All three of Jack Brabham’s sons – Geoff, Gary and David – are involved in racing in one way or another. Over the years Brabham was given many awards. He was named 1966 Australia’s Man of the Year and was awarded Order of the British Empire in 1967 by the Queen and appointed Knight Bachelor in 1979. In 1990 he was inducted into the International Motor Sports Hall of Fame. Then in 2006 Brabham was honoured, along with the marque Cooper at the Monterey Historic Automobile Races. Brabham, in 2008, was named an Officer of the Order of Australia because of his services to Motor Sports.

Juan Manuel Fangio

February 9, 2009 by  
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Juan Manuel Fangio, also known as “The Maestro”, a legendary race car driver. Master of Formula One when it first began, Fangio was a 5-time World Champion. His record of wins was only recently defeated by Michael Schumacher who himself said that he could never be greater than Juan Manuel Fangio.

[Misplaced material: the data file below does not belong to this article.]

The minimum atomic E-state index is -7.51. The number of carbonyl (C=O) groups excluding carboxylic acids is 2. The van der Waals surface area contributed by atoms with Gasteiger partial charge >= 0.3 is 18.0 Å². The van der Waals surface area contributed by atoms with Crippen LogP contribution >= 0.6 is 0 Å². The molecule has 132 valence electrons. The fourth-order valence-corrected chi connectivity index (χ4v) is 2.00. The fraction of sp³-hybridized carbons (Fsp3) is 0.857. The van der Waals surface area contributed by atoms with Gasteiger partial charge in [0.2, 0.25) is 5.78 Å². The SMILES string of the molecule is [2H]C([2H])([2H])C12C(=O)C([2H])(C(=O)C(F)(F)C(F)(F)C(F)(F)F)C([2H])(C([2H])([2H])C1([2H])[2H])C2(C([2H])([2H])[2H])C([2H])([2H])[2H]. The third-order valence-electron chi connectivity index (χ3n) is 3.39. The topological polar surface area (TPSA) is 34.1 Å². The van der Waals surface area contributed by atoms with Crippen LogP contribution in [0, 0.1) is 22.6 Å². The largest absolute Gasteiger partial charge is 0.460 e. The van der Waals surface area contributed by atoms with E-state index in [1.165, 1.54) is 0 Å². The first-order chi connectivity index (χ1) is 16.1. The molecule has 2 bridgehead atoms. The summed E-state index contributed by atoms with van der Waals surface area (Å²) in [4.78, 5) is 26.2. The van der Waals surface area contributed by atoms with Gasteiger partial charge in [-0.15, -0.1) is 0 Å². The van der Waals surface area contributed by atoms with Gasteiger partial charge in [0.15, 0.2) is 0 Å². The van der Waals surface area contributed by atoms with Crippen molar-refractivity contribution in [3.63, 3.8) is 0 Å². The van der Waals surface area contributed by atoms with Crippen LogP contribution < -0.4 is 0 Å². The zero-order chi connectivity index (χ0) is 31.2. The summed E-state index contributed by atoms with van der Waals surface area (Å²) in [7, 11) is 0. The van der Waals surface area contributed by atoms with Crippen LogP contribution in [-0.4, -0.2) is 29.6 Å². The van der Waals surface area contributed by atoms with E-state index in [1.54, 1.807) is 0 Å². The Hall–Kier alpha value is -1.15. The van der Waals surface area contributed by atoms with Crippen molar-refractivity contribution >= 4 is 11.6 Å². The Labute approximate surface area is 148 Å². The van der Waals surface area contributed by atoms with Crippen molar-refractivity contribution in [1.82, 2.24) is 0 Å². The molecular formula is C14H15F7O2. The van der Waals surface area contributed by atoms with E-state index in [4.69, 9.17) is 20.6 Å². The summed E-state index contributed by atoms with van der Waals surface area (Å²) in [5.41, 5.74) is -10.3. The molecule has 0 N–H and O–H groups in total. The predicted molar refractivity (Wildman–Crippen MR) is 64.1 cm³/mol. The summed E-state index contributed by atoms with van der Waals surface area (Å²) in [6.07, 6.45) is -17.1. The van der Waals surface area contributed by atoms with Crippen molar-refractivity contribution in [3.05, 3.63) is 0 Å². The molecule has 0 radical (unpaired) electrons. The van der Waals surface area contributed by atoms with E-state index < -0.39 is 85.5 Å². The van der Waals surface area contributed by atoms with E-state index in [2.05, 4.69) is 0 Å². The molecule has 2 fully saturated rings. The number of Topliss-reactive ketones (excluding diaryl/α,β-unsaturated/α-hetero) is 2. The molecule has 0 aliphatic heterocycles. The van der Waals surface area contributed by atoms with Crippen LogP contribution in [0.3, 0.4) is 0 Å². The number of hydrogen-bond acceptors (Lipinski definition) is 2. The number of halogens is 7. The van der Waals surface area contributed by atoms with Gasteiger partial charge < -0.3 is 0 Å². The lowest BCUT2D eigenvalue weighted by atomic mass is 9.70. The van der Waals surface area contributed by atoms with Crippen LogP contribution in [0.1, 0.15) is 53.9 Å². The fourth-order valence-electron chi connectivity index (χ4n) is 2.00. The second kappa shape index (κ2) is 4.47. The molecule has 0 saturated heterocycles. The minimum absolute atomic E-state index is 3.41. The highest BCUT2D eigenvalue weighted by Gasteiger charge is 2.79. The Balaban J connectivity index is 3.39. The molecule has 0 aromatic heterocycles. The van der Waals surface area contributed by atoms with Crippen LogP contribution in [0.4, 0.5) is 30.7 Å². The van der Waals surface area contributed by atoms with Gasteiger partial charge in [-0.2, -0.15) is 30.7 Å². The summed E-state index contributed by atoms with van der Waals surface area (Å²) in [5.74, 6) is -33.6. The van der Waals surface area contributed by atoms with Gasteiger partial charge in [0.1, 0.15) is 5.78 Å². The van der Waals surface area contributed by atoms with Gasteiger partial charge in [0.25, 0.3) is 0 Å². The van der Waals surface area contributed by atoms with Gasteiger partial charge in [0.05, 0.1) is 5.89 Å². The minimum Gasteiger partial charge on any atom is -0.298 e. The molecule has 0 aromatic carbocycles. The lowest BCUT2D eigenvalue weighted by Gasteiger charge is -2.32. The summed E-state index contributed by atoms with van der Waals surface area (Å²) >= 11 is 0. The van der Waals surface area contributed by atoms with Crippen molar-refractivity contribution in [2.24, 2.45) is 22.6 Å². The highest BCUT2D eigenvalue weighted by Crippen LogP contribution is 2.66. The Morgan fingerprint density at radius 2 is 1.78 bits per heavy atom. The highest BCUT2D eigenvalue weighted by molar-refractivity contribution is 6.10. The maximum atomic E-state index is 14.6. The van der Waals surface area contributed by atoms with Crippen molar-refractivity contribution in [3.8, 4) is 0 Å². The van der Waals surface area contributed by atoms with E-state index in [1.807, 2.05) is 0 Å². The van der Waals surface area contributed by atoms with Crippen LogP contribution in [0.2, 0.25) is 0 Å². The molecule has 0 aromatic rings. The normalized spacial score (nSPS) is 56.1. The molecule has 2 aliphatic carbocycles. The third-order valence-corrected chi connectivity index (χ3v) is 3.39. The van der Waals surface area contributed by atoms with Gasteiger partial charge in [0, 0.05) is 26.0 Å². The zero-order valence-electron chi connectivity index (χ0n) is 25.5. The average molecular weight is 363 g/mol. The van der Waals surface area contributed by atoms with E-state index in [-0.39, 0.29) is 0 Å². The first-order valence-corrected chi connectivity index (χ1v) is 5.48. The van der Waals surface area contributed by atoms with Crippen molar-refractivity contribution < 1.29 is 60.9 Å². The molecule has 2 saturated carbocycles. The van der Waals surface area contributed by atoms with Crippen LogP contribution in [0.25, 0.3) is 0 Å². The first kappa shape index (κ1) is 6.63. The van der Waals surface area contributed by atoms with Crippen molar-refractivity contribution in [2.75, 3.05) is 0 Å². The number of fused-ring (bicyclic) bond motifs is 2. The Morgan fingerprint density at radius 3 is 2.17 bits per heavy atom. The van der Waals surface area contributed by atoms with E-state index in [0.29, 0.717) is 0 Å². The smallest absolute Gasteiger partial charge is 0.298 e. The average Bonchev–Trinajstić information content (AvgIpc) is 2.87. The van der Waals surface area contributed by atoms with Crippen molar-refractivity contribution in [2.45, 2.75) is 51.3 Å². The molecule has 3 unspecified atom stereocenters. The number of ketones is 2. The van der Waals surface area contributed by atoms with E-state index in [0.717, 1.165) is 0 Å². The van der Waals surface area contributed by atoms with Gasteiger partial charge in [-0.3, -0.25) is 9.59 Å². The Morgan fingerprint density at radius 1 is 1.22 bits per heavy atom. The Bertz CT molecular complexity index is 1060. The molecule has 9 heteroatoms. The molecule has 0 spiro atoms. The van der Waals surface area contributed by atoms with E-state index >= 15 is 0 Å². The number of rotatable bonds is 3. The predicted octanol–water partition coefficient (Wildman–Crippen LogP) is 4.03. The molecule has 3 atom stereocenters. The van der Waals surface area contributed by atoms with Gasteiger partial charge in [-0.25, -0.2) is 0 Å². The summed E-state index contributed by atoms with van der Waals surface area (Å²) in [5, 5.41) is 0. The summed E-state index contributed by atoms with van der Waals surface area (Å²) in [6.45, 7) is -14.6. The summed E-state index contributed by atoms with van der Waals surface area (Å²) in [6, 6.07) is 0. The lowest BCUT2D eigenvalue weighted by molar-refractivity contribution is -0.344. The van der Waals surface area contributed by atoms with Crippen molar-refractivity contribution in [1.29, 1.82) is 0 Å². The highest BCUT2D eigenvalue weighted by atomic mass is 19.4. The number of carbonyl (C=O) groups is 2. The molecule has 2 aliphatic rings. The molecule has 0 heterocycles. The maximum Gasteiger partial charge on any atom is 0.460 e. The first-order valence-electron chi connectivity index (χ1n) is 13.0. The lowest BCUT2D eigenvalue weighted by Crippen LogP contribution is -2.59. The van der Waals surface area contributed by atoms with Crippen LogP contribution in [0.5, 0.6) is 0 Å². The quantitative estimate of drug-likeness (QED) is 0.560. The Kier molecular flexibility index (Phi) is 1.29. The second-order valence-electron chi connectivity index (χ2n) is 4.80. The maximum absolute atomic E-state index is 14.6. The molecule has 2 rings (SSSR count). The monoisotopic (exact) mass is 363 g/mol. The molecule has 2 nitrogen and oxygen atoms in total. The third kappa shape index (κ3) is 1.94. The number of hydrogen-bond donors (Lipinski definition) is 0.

Juan Manuel Fangio was born in Argentina on 24 June 1911. His parents were originally from Italy. Fangio’s grand racing career began in 1934. He chiefly took part in long-distance races on the dirt roads of South America. Fangio won the Gran Premio del Norte of 1940, a race that takes some 2 weeks and covers a distance of 10 000 km. Following World War Two, Fangio began racing in Europe. Although one of the oldest drivers around, Juan Manuel Fangio quickly caught the eye of spectators. Fangio’s success truly came when he began racing with Alfa Romeo in 1950, winning his first championship title in 1951. In 1952 he was racing for Maserati when he sustained a neck injury in an accident at Monza. The next year he continued with Maserati, coming in second for the season. Fangio moved to Mercedes in 1954. He once again took home the World Championship title. Mercedes later discontinued participating in racing after the Le Mans disaster of 1955.